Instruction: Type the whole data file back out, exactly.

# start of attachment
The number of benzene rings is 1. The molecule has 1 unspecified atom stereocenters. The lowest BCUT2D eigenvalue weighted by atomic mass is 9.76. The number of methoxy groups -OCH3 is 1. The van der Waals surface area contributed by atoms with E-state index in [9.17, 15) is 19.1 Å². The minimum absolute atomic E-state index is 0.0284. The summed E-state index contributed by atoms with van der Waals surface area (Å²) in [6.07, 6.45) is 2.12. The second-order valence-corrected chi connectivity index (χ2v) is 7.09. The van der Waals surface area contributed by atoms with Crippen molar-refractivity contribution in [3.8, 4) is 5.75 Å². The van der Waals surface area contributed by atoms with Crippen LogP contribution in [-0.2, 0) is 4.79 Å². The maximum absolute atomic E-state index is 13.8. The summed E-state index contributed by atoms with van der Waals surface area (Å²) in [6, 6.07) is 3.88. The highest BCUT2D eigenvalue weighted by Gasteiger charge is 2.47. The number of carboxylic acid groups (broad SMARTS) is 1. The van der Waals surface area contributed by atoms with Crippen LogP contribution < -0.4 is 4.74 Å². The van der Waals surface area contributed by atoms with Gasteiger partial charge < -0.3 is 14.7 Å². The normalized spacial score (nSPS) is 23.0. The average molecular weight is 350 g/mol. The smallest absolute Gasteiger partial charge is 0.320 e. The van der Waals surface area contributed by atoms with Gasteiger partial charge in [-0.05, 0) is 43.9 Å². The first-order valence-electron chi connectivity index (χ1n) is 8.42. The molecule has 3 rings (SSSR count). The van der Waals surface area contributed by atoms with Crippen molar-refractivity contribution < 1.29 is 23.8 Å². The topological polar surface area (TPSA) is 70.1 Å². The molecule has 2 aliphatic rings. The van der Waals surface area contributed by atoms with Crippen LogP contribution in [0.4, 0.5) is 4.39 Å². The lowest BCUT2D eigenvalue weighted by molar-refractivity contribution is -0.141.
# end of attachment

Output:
The number of benzene rings is 1. The molecule has 1 unspecified atom stereocenters. The lowest BCUT2D eigenvalue weighted by atomic mass is 9.76. The number of methoxy groups -OCH3 is 1. The van der Waals surface area contributed by atoms with E-state index in [9.17, 15) is 19.1 Å². The minimum absolute atomic E-state index is 0.0284. The summed E-state index contributed by atoms with van der Waals surface area (Å²) in [6.07, 6.45) is 2.12. The second-order valence-corrected chi connectivity index (χ2v) is 7.09. The van der Waals surface area contributed by atoms with Crippen molar-refractivity contribution in [3.8, 4) is 5.75 Å². The van der Waals surface area contributed by atoms with Crippen LogP contribution in [-0.2, 0) is 4.79 Å². The maximum absolute atomic E-state index is 13.8. The summed E-state index contributed by atoms with van der Waals surface area (Å²) in [6, 6.07) is 3.88. The highest BCUT2D eigenvalue weighted by Gasteiger charge is 2.47. The number of carboxylic acid groups (broad SMARTS) is 1. The van der Waals surface area contributed by atoms with Crippen LogP contribution < -0.4 is 4.74 Å². The van der Waals surface area contributed by atoms with Gasteiger partial charge < -0.3 is 14.7 Å². The normalized spacial score (nSPS) is 23.0. The average molecular weight is 350 g/mol. The smallest absolute Gasteiger partial charge is 0.320 e. The van der Waals surface area contributed by atoms with Gasteiger partial charge in [-0.05, 0) is 43.9 Å². The first-order valence-electron chi connectivity index (χ1n) is 8.42. The molecule has 3 rings (SSSR count). The van der Waals surface area contributed by atoms with Crippen molar-refractivity contribution < 1.29 is 23.8 Å². The topological polar surface area (TPSA) is 70.1 Å². The molecule has 2 aliphatic rings. The van der Waals surface area contributed by atoms with Crippen LogP contribution in [0.4, 0.5) is 4.39 Å². The lowest BCUT2D eigenvalue weighted by molar-refractivity contribution is -0.141.